Around here, late winter is the time to hear the calls of coyotes, turkeys and owls. Newcomers to Vermont are sometimes unprepared for the unearthly ‘come to supper’ yodels of a real, live, nature-in-the-raw pack of coyotes. “It’s like all the burglar alarms in town going off together” said a friend, who confessed that the family huddled in bed in alarm, as did the family dog. But not all family dogs are frightened by the vocalizations of coyotes. When a dog is loose and goes after the coyote there will probably be dire consequences, even for a dog as large as a shepherd. Coyotes howl to mark their territory, keep others away, attract a mate; or it may be a good, old-fashioned family get together. A number of years ago I ago I went fishing at Bourn Pond situated in the Lye Brook Wilderness area. The trail begins at the parking area for Branch Pond. That morning it held five or six large non-resident camper vehicles when I arrived and parked. Leaving my car, I started up the trail with my gear; it was 3 a.m. After perhaps a hundred or so yards, the night erupted in a chorus of howls from a pack of coyotes right in the parking lot behind me. I howled back at them which they found inspiring. Our conversation kept going for easily two minutes.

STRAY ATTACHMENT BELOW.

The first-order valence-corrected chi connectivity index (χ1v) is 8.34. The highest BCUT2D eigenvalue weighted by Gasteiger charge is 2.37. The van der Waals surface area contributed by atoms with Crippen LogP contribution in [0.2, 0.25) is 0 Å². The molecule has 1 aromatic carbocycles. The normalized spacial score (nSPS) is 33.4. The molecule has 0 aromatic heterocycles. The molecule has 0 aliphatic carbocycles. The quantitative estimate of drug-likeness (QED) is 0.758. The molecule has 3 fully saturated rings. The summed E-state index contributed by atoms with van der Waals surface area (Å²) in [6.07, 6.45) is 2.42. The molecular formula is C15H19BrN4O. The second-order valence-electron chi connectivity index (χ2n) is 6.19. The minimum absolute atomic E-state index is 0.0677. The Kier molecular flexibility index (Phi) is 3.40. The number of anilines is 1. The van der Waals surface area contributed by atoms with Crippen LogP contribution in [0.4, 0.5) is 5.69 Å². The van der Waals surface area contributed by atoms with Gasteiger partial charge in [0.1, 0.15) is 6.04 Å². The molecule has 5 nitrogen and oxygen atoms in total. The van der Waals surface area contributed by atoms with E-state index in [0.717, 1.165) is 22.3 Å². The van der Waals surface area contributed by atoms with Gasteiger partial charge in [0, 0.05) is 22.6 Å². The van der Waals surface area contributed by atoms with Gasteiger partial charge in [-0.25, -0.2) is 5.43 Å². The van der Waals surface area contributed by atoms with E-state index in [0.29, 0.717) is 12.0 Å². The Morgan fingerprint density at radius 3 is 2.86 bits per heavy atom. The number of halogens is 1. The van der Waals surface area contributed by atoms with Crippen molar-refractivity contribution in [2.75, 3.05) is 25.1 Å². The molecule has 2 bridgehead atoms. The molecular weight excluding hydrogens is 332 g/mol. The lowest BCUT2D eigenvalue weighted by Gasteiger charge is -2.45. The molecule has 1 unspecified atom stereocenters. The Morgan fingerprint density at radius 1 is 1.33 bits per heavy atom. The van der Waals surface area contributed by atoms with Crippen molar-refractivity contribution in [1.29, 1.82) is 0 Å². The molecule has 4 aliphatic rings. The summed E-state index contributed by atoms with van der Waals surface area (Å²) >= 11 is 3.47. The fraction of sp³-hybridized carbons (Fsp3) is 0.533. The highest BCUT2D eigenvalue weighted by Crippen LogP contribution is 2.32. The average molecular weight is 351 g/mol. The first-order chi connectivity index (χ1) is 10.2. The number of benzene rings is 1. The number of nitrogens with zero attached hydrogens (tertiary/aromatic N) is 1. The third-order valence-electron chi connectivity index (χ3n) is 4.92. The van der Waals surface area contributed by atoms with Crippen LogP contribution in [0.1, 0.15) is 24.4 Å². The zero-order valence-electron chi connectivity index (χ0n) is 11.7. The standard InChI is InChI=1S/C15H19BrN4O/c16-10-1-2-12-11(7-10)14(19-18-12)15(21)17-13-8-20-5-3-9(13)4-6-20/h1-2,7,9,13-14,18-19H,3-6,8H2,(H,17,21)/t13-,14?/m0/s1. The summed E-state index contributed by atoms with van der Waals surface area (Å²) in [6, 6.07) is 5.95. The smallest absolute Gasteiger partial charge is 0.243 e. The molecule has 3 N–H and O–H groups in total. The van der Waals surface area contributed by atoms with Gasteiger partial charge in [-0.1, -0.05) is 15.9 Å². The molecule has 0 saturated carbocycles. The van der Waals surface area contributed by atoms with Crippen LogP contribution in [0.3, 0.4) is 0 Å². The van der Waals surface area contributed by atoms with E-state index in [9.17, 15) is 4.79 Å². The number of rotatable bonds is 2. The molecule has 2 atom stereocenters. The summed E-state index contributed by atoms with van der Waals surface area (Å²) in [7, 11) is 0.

Our most common owl is the barred owl. These birds mate and live in a territory of which they are most protective. If it is invaded, they raise a din of “who-ha-has” (translation: “get out of my space!”) The call of a horned owl triggers a vociferous raucous warning from the barred owls. Later in the winter and early spring, these owl outbursts are often followed by a gobble from an annoyed tom turkey. Sometimes if you’re walking an old logging trail at night, and are fairly stealthy about it, you might walk under a tree with a barred owl in it.. The bird will fire off a hooting blast that will make anyone jump. – Jack Stannard
Stannard is a longtime Dorset native who has hunted, hiked and explored most of the area. He was a member of the Vermont Fish and Wildlife Boards and past president of the Vermont Federation of Sportsmen’s Clubs. He promotes conservation and appreciation of the outdoors.